Collecting Conversations: An Interview with William Fliss, Archivist of Special Collections and University Archives at Marquette University. Curator, J. R. R. Tolkien collection

Kevin Segall

J.R.R. Tolkein Collection Curator, William Fliss Interview

William Fliss, Archivist of Special Collections and University Archives at Marquette University. Curator, J. R. R. Tolkien collection

 J.R.R. Tolkien Collection – Marquette University


KS: What was your background before becoming an archivist at the Marquette libraries and how did you begin your career?

WF: My background was in history. I was training to be a history professor but then decided I did not want to continue down that road.  As an historian, I most enjoyed doing research in the archives. This led me in the direction of becoming an archivist. I saw it as a way to indulge my love for historical records. So, I acquired the Master of Library and Information Science (MLIS) degree, which is the primary accreditation now for archivists. I have spent almost my entire career at Marquette. I have resisted ascending to the position of unit head either here or elsewhere because I have noticed that these roles involve becoming a middle manager who spends most of his time dealing with personnel issues and little time actually interacting with the stuff!

KS: Have you ever been a collector yourself?  If so, of what?

WF: I avidly collected certain toys as a child, but I have not collected anything as an adult. I think there are two reasons for this. The first is that early in my adult life I moved quite a bit, and so I developed the lasting habit of not accruing that many possessions. The second reason is that my work as an archivist satisfies any propensity in that direction. I collect all the time, but not for myself; and I am perfectly fine with this arrangement.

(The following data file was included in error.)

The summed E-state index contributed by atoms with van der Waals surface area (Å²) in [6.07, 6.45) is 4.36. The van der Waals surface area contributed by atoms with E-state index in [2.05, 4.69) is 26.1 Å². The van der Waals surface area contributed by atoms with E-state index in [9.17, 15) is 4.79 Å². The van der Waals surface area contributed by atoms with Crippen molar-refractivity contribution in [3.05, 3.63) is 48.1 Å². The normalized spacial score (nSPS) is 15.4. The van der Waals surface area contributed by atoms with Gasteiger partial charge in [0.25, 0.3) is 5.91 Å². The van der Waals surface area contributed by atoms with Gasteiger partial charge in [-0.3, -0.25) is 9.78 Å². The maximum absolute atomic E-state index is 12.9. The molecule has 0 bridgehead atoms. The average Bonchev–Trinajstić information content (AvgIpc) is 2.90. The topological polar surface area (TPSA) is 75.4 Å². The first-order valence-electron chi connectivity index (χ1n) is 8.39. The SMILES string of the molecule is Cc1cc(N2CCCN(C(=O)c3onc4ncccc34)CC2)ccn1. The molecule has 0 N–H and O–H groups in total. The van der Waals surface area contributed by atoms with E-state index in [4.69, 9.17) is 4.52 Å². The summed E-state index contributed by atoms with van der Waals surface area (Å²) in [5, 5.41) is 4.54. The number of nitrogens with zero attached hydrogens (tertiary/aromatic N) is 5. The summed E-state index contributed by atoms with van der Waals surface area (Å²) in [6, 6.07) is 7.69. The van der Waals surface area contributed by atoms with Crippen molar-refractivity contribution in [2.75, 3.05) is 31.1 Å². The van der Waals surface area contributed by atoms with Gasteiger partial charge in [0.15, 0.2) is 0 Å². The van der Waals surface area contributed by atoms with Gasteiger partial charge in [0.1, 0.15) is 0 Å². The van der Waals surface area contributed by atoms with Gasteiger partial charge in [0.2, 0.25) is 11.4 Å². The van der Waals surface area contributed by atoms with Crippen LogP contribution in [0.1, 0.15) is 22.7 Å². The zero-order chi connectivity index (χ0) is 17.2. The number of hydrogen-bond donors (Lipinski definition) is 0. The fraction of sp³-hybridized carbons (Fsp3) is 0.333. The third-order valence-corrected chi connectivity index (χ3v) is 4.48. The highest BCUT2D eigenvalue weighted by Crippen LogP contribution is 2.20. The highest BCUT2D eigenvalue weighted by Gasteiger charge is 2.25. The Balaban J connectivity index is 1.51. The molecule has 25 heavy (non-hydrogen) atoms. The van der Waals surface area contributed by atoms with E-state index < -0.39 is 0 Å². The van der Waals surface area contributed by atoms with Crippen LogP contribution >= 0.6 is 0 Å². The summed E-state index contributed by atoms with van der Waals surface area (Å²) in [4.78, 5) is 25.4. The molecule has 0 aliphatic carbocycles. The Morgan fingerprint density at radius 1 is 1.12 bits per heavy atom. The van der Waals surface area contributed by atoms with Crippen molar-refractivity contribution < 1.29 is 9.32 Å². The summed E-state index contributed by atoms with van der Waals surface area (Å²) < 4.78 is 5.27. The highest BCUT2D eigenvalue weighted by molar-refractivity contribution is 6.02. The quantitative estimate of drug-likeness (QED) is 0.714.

KS: What are the origins of the Tolkien collections at Marquette?

WF: When Marquette University built a new state-of-the-art library (indeed the first stand-alone library in the school’s history) in the mid-1950s, it hired William Ready from Stanford University to be the library’s director. Ready had a talent for stocking libraries with books and manuscripts. Since Marquette is a Jesuit school, Ready decided he would try to collect the papers of Catholic authors. He identified Tolkien as somebody whose manuscripts he wanted, and so he hired a friend of his in London, a rare book dealer, to act as Marquette’s agent in negotiating a sale. This was late 1956—soon after publication of The Lord of the Rings but before that work became a phenomenon. Tolkien sold the manuscripts to Marquette for about the equivalent of a year’s salary as a professor at Oxford. Marquette had the good fortune to be the first to ask! It may be one of the greatest manuscript acquisitions in history.

KS: Do you have any favorite items in your archives?

WF: The Tolkien manuscripts at Marquette consist of over 11,000 pages of material. My favorite aspect of the collection is not confined to a single item or handful of items. What I most enjoy is the organic, evolving interconnectedness of all the manuscripts, especially as seen in successive drafts of chapters and scenes. If I had to pinpoint a single favorite individual item, I would say that my favorite is always changing. At present my favorite would probably be a page of doodles from late summer 1938 when the Tolkien family was on holiday in Devonshire and the author was jotting down plot notes for The Lord of the Rings. This item was shown in the BnF’s (The Bibliothèque nationale de France) Tolkien exhibition last year in Paris, but the image was not included in the exhibition catalogue.